Faced with aging populations coupled with longer life expectancies, major countries around the world have set health care as their foremost priority in policies as related costs and spending are expected to surge dramatically in the years to come.
Driven by such needs, the world’s biotechnology market is geared for significant growth in the coming years. Meanwhile, South Korea must work swiftly to better nurture its own biotech sector, which holds immense potential to become an early leader in the field, the chief of the country’s leading biotech association advised.
“Equipped with an advanced medical infrastructure paralleling that of the U.S. as well as cutting-edge Internet and computing technology, Korea is in an excellent position to take the lead in the field of biotechnology, geared for immense growth in the future,” said Seo Jeong-sun, president of the Korea Biotechnology Industry Organization.
Biotechnology refers to technology that harnesses the science of genetics, which promises huge advances in medical treatments and services.
The global biotech market is expected to reach $604.4 billion by 2020 amid increasing demand for biotech-based diagnostics and therapeutic solutions, including recombinant DNA technology, biopharmaceuticals and DNA sequencing, according to a 2015 report by market analyst Grand View Research.
Considering the scale of the industry’s forthcoming growth, the KBIO chief — also the founder and chairman of leading Seoul-based genome sequencing firm Macrogen — said, “Korea needs at least 10 to 20 biotech companies whose sales exceed more than 100 billion won ($86.7 million) able to reap stable and visible profits in the eyes of investors.” For now, Korea has only a small number of market players with such business scale.
In its efforts to nurture the industry, KBIO has developed a plan to incubate 1,000 biotech venture firms over the next few years, by partnering them with successful local biotechnology firms like Macrogen and Celltrion and channeling support and funding from the government.
“Right now, we are in the process of building up new venture capital with sizeable funding from the science, industry and health ministries and with investment from larger, listed biotech firms like Macrogen,” Seo said.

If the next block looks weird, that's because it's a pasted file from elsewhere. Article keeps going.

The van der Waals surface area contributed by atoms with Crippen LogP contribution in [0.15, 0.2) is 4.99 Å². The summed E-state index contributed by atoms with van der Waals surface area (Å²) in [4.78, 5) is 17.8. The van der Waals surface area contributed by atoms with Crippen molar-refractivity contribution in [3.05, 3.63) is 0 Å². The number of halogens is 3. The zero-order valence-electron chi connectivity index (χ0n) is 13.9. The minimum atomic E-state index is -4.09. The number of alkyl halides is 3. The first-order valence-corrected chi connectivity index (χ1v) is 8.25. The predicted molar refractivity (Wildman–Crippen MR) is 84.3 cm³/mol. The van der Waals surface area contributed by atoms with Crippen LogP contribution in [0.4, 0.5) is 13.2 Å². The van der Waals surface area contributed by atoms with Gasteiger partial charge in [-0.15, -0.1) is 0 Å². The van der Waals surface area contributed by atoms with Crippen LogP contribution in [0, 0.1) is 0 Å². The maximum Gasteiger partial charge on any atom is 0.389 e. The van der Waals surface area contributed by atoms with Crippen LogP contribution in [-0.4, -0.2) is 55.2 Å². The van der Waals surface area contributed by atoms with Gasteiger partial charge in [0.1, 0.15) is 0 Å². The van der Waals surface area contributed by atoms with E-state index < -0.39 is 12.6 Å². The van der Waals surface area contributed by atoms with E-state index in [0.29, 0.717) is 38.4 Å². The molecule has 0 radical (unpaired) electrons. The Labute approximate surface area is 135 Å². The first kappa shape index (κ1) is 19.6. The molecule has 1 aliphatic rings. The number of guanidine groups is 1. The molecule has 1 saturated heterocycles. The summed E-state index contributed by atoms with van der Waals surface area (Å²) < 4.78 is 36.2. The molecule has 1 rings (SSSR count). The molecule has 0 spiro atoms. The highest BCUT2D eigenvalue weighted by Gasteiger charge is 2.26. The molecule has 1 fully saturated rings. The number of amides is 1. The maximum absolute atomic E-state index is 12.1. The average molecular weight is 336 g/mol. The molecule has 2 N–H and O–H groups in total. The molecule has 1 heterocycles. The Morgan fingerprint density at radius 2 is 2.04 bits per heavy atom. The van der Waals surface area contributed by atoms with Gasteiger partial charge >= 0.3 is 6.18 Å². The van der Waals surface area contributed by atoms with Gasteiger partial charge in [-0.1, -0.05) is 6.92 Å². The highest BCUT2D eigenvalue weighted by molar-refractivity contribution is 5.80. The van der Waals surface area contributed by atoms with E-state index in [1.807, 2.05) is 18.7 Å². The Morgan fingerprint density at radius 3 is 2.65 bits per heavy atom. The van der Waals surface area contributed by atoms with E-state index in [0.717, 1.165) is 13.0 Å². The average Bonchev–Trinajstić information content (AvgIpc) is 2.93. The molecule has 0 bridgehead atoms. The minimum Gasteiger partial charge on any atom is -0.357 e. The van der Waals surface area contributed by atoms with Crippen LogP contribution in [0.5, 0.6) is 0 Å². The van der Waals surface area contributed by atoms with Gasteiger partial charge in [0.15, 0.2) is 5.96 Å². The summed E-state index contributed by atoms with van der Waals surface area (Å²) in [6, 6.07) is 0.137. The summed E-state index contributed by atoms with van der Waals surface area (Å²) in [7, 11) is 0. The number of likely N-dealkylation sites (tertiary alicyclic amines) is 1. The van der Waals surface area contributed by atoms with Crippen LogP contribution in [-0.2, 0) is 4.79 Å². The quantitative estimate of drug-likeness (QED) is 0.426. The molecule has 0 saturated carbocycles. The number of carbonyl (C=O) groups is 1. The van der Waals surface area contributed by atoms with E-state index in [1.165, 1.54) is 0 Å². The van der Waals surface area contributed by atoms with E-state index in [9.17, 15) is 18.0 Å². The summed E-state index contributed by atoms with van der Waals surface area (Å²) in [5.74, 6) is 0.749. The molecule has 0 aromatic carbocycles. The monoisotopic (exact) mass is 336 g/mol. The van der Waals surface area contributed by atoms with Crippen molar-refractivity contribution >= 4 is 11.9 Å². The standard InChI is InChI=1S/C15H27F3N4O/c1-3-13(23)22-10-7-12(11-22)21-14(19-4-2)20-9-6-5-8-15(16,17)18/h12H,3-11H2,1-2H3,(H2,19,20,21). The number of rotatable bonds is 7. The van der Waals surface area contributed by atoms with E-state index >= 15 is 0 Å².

Among other plans, the organization is seeking to revitalize the Bio-Economy Research Center, an overarching institution to plan out, manage and research Korea’s biotech development and to provide up-to-date information on local and global biotech trends, developments and news.
Such ambitious targets and agendas reflect the Korean government’s continued push to nurture the country’s biotech health care sector as one of the country’s key future growth engines by injecting large investments and altering policies to spur the industry’s growth.
The government expects the global biotechnology sector to rapidly grow over the next decade, eventually surpassing the combined scale of the semiconductor, chemical and automotive industries by 2024 — the three sectors that have been leading the Korean economy forward.
In March, the science, industry, health and drug safety ministries together pledged to inject a total of 340 billion won into such efforts, with aims to launch five original biopharmaceutical treatments utilizing the country’s cutting-edge stem cell and DNA technologies by 2017.
“The biggest issue at this point is that the ministries have been unable to establish a control tower to efficiently manage such efforts,” said the KBIO chief. “As speed is the key to taking the lead in biotechnology, a clear leader needs to step up, take responsibility and push through with concrete plans,” he said.
Marking another notable trend in the Korean bio industry, conglomerates, most visibly Samsung Group, have selected the field as a core business segment to propel new growth and channel in fresh profits in the years to come.
As Samsung has been garnering much industry attention and scrutiny for its new direction, the KBIO chief expressed caution about the conglomerate’s potential to dwarf venture firms or small-sized enterprises in the biotechnology segment.
“Samsung needs to take it slow in entering the industry after looking at the larger picture. The optimal outcome would come if Samsung can pursue shared growth, partnering up with the venture firms and help doctors open new businesses,” he said.
“At the end of the day, biotechnology, unlike other fields, is a ‘life science’ that can save and improve the quality of life for millions of people around the world. If Korea can do this successfully, the country will become a true global force for good.”